Until some have gone too far. That is where the current social incivility is becoming a critical mass with the possibility of a chain reaction. When the President of the United State’s duly authorized cabinet members are hounded and refused the simple courtesy of service at an establishment, what kind of reaction was expected other than in-kind responses? There is a growing feeling among those who have been labeled Nazi’s, Racists, Deplorables, and worse that their very lives are at stake. Sadly, this means that the backlash extends to any business with similar names even when completely unrelated.

Third Citizen
Your name, sir, truly.
CINNA THE POET
Truly, my name is Cinna.
First Citizen
Tear him to pieces; he’s a conspirator.
CINNA THE POET
I am Cinna the poet, I am Cinna the poet.
Fourth Citizen
Tear him for his bad verses, tear him for his bad verses.
CINNA THE POET
I am not Cinna the conspirator.
Fourth Citizen
It is no matter, his name’s Cinna; pluck but his
name out of his heart, and turn him going.
Third Citizen
Tear him, tear him! Come, brands ho! fire-brands:
to Brutus’, to Cassius’; burn all: some to Decius’
house, and some to Casca’s; some to Ligarius’: away, go!
Exeunt
— Julius Caesar | Act 3, Scene 3

The resistance either hopes that there won’t be very much of a counter-resistance (as they didn’t have much of one in the past) or that any push back simply reaffirms what they already believe about the opposition. A feedback loop is inevitable, and yet no response (despite those who call for civility without evidence such a thing has done any good) might mean extinction in the eyes of those who disagree with current changes. And yes, extinction of a particular world view is exactly what the resistance wants.

Prophecy has predicted this kind of splintering would happen until the culmination of the coming of Jesus Christ. The Book of Mormon reinforces this event with members of the Church of Jesus Christ of Latter-day Saints not immune to the outside divisions. The question is if such a prophecy is conditional or destiny. Current attitudes could progress until there is a Shiz and Coriantumr confrontation, although still somewhat in the future. Trying to take the peaceful route might be principled, but end in social (and worse case real) martyrdom. Fighting back might be a protection that destroys our souls. No matter what choice, actions or inaction have consequences. Current attitudes and behaviors have made it this way.

7 thoughts on “Martyrdom or Fighting Back

  1. Bravo. Thank you for writing what I have felt but couldn’t quite put into words. Where do we go from here…?

  2. That is the question isn’t it? I have found myself torn between doing what is most likely right and fighting against those who go against what is right. This post is about the inner conflict that is tearing conservatives apart. Some want to go down fighting with the hopes they might come out on top. Others want to pretend that arguing with civility and with principle will satiate the crocodile. Either side seems to lead toward disaster. Is there a third way?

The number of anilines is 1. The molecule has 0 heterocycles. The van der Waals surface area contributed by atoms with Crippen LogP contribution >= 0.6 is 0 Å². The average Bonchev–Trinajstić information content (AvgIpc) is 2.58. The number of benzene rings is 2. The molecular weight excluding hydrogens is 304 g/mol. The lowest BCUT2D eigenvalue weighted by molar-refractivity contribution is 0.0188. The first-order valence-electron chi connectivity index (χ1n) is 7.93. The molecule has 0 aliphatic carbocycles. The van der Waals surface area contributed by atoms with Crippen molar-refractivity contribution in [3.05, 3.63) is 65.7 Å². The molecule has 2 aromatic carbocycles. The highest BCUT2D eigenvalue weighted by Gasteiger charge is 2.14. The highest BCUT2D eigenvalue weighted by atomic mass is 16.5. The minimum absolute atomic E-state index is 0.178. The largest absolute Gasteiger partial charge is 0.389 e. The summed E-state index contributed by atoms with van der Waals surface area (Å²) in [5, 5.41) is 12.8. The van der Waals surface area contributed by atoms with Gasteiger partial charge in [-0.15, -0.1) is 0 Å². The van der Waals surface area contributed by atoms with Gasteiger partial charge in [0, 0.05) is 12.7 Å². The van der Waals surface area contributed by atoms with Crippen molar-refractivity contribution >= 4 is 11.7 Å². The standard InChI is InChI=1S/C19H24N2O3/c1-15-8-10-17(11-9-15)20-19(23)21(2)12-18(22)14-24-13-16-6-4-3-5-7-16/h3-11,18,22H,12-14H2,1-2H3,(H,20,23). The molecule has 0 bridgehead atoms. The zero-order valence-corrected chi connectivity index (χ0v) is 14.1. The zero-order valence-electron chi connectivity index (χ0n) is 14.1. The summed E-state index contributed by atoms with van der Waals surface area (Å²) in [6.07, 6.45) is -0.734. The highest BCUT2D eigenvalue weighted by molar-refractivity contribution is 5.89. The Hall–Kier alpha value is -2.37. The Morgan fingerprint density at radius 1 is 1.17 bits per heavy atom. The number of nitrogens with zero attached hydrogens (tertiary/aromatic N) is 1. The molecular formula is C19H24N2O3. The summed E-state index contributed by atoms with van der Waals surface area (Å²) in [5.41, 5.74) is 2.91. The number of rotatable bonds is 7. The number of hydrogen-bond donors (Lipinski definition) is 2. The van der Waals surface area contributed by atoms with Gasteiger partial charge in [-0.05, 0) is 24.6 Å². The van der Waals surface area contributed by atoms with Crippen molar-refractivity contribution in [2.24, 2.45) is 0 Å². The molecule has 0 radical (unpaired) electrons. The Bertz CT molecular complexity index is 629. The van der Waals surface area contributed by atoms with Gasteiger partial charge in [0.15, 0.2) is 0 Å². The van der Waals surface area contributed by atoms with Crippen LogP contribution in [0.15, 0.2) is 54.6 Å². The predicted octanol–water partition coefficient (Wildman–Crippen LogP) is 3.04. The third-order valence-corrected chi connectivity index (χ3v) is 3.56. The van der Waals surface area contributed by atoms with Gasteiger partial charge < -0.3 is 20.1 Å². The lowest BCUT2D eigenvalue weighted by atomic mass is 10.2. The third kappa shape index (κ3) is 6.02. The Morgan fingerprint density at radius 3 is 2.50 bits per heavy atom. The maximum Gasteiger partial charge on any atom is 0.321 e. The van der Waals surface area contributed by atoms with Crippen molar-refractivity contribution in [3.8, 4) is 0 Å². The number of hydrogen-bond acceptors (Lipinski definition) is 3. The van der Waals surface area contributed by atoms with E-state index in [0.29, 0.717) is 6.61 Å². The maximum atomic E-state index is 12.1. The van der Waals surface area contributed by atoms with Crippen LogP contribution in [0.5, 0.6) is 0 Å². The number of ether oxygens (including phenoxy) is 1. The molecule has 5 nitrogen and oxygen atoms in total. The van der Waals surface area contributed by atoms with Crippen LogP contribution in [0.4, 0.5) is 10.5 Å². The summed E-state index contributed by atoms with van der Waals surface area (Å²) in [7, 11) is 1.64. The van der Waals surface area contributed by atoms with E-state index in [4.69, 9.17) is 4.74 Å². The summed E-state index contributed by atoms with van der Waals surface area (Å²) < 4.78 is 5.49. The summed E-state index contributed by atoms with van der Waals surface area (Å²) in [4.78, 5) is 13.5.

3. These have been my thoughts for a little while now; and I still don’t know where to go from here?

    But sometimes I get this feeling that I should stay quiet, be the salt, and wait for the whirlwinds, earthquakes, darkness, and tumult to recede. And then I can be among those remaining that hear the Savior’s voice.

  4. The world can either be paradisical or fallen. The methods we employ create one or the other. The Prophets admonition to flee to Zion wasn’t a call to suicide that we should depart this Earth for an immortal sphere but to build Zion here that Gods will on Earth be as his will is in Heaven.

    You can fight the decay of the world with the world’s methods but that decay is inevitable because it’s the methods that cause the decay. Or you can pick up the pieces of destruction left in the world’s wake, lift where you stand, and build Zion. Leave the world and flee to Zion.

  5. Lift where you stand. Start talking to people in your own community, face to face. Go to the townhall meetings. Meet people. Chat with people. Get to know people. Network. Get yourself out there and get yourself known as someone who is both civil and fair. You don’t need to compromise your principles to be polite.

    The forces at work at the levels beyond your community are also beyond your ability to affect directly. Any solution must come from individual communities filled with people honestly trying to understand one another.

    The internet is both a blessing and a curse in this regard. Being able to contact like-minded people is a great thing. It helps you refine your thinking and hone your ability to discuss the issues of the day. But talking only to those like-minded people is a trap.

  6. A lot of these problems can be solved by allowing greater self-government on a local level. The Constitution was written to keep government power on the state level, not the federal level. If left-wingers could get the government they want in NY and California — and if conservatives could have the government they want in Utah, Idaho and Wyoming — people would be less likely to become hysterical about national politics. Eventually, secession may be the only answer. I would love California and New York to be in separate countries — that way their inevitable decline would be less likely to affect me. In the meantime, latter-day Saints should exercise restraint and civility but also prepare to defend themselves. On a practical scale, I recommend everybody practice martial arts that emphasize self-defense (Gracie jiu jitsu is my first recommendation). There is a whole lot of crazy out there these days, and it could turn violent very quickly. People should be prepared to defend themselves and their families. But, to be clear, we should avoid violence unless attacked. And I agree with Mormontarian’s recommendation of greater community involvement. A lot of hate can be dissipated by just talking to people.

  7. I find some level of comfort that, outside of “mainstream” sources, there is a growing coalescence of people across the political spectrum that is achieving a broader willingness to truly listen to each other, engage in the argument to defend their positions, instead of calling each other names, or calling for violence. I refer to the so-called Intellectual Dark Web (IDW), the Heterodox Academy, etc. For Jordan Peterson and Sam Harris, or Ben Shapiro and Eric Weinstein, to belong to the same “group” and actually like and respect one another despite their vast political differences is heartening.